• That you didn't seem embarrassed when we did a few shows together – thank you for that opportunity
  • How you used “the marble incident” as the topic for an important paper
  • “Date night” – did I really think I was teaching you how to act on a date?
  • When you got mononucleosis your freshman year in college and worried about your grades
  • Telling you about my Alzheimer’s diagnosis and sharing some tears with you.  That’s when you told me about meeting Jennifer – your future wife.
  • You being miffed that Yale put you on a waiting list for Law School
  • Watching you deliver a speech in Macon on our family’s battle with Alzheimer’s
  • Your law school graduation from Stanford – you worked hard for that
  • You coming to my rescue in a New York City subway on the way out to Flushing Meadow for the US Open
  • Ice skating in Rockefeller Center, in Pentagon Row in Washington DC and in Atlanta – notwithstanding Dad’s broken elbow
  • You telling us that you wanted to move closer to home once you finished your clerkship in DC
  • Giving you all the letters I had written you over the years on the eve of your wedding – that was hard for both of us
  • Of course, the wedding
  • You and Jennifer buying your first house.

As I write this, I chuckle to myself at all the things you would probably remember differently – but it’s Mother’s Day and it’s my turn!  Seriously, you and Jennifer have so many more memories to make in the years to come. And, although I may be around in body, I’ll miss many of them. As you grow older, you’ll realize how precious memories can be.  I cherish all of those I can remember now and hate that I have already lost some.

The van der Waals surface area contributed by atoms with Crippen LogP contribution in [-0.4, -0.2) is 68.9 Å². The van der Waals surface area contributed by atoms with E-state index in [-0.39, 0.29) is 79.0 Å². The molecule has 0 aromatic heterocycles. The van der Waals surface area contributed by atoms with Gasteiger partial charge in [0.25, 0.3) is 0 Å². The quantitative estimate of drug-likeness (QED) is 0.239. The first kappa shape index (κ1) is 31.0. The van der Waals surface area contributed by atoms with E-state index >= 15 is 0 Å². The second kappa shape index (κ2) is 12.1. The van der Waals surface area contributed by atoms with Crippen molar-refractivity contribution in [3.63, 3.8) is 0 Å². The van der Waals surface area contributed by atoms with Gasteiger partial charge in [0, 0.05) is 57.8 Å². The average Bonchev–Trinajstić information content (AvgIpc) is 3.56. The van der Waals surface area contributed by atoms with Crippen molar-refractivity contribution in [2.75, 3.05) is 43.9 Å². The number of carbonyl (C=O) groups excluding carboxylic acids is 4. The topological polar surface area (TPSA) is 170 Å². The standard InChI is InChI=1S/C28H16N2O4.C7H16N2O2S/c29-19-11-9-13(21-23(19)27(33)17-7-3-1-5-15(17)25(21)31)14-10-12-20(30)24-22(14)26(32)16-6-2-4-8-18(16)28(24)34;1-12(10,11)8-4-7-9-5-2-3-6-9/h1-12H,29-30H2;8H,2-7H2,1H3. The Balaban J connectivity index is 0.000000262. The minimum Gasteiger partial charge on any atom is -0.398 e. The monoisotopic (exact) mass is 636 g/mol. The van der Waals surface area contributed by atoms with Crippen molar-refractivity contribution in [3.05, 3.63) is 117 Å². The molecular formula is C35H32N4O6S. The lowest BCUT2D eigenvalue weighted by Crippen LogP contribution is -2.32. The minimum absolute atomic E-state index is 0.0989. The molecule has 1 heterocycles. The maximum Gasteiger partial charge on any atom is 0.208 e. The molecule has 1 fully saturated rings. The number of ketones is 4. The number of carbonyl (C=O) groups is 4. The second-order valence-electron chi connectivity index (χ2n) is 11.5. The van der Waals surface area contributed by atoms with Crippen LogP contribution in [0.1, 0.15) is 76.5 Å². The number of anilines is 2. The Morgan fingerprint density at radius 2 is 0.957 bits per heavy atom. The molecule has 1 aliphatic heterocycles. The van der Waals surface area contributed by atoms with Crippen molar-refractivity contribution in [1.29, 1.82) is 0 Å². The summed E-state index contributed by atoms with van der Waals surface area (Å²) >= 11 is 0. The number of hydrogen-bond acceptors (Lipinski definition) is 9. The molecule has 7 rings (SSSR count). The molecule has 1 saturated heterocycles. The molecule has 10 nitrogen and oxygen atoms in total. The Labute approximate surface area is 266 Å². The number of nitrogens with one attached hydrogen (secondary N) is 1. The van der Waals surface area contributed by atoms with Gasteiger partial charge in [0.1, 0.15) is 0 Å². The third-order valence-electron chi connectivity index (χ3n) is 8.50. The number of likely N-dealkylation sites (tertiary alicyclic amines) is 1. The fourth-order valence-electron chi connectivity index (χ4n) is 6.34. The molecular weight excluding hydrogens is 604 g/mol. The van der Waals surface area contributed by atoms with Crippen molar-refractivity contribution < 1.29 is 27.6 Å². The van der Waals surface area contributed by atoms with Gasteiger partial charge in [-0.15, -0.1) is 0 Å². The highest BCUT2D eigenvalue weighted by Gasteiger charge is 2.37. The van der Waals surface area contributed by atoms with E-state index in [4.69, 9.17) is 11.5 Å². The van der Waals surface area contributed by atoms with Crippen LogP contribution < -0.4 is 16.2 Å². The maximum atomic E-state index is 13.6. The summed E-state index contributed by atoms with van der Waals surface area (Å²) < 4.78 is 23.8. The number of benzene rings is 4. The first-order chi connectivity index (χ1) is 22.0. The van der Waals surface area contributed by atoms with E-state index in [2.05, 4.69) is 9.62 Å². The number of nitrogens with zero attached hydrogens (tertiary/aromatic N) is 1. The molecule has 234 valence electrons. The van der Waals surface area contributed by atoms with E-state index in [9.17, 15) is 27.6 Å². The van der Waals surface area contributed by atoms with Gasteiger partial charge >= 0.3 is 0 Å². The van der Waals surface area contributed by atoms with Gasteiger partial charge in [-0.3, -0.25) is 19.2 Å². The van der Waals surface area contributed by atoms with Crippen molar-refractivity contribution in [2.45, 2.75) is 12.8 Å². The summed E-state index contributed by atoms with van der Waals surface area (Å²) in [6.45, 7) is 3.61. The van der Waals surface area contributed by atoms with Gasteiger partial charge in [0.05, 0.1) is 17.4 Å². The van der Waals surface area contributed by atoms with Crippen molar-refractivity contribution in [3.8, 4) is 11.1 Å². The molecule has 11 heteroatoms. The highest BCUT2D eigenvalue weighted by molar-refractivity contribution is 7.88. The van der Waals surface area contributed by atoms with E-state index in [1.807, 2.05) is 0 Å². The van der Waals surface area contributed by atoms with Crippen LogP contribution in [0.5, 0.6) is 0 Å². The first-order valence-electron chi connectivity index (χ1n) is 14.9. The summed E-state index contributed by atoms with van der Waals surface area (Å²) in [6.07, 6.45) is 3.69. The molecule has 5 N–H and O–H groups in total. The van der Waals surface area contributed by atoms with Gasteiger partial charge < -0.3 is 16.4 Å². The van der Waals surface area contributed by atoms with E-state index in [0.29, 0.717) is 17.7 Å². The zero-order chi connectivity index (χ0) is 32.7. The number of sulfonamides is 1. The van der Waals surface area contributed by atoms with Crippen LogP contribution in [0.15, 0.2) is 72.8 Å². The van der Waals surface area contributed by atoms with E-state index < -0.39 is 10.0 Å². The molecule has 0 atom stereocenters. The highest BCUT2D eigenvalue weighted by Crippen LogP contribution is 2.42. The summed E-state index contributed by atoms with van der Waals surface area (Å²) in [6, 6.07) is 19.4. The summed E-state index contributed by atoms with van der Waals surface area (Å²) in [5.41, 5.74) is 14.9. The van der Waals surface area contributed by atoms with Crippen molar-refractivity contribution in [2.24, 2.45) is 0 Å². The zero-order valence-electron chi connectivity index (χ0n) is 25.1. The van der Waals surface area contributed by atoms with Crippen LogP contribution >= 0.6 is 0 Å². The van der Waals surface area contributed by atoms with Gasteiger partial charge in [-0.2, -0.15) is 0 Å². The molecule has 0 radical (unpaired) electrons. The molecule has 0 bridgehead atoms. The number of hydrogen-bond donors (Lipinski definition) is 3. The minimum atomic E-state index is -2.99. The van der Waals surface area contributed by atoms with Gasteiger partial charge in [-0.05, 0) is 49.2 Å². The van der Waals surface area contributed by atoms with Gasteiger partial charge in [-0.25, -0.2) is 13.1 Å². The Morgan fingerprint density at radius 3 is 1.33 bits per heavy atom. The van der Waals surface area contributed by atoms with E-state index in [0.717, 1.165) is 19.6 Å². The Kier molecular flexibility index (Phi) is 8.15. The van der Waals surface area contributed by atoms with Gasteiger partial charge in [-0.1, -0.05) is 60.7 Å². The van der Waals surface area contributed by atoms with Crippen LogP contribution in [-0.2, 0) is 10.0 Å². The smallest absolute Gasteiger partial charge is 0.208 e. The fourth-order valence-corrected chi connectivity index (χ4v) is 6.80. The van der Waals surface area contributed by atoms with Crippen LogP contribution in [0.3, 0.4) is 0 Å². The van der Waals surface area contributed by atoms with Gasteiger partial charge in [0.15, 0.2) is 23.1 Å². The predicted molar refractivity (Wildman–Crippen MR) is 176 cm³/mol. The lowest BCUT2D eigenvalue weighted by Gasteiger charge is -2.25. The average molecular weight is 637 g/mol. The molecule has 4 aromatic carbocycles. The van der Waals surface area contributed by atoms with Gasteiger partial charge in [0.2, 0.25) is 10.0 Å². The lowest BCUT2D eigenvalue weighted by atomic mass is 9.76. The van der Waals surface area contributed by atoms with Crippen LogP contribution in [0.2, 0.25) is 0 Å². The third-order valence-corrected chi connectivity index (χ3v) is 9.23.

Thanks for making me the mom I am – good or bad.
                                                                                                            Love, Mom

Friday, May 03, 2013

Speaking and writing

I received the nicest thank you not yesterday from Tamar Shovali's Psychology class.  They always send me a note after speaking to them and it is so nice that they all sign it and leave a note for me.  Thanks to Tamar for having me talk with her class and the best of luck in her new endeavors.

I also had the pleasure of speaking at the Heart of Gold Pilot Club meeting in Cleveland Georgia over the weekend.  A big thanks to all that made it possible.  I decided from now on, I'm going to take my camera and take a photo of the groups I speak to as they are always taking pictures of me.  It will be a nice reminder  for me.  My next speaking engagement starts at 6:30 a.m. -- good thing I am an early riser!

A friend of mine writes a very eloquent blog.  And, she posts every week.  I'm always amazed that she can write on the simplest of topics with such ease.  And, I realize that it might seem "easy" to her, but it sounds like it just rolled off her tongue.  I would like to think that I used to be able to do it, but not like she does.  I'm impressed -- maybe when I grow up I can be like her. Thanks RF.

When I speak to groups, I often give them some a list of references to turn to regarding Alzheimer's.  I don't usually have this as a handout but I need to do one. But until I do, I thought I would list some of the references here -- there are more I know -- but these are the ones currently on my power point presentation.

Alzheimer’s Association --
Still Alice by Lisa Genova
The Forgetting by David Shenk
Thousand Mile Stare by Gary Reiswig
Jan’s Story by Barry Petersen
Alzheimer’s Early Stages by Daniel Kuhn
Learning to Speak Alzheimer’s by Joanne Koenig Coste
Living Your Best with Early-Stage Alzheimer's - Lisa Snyder
The All-Weather Friend's Guide to Alzheimer's Disease - Mary M. Cail
The Alzheimer’s Project – HBO Documentary
The Shriver Report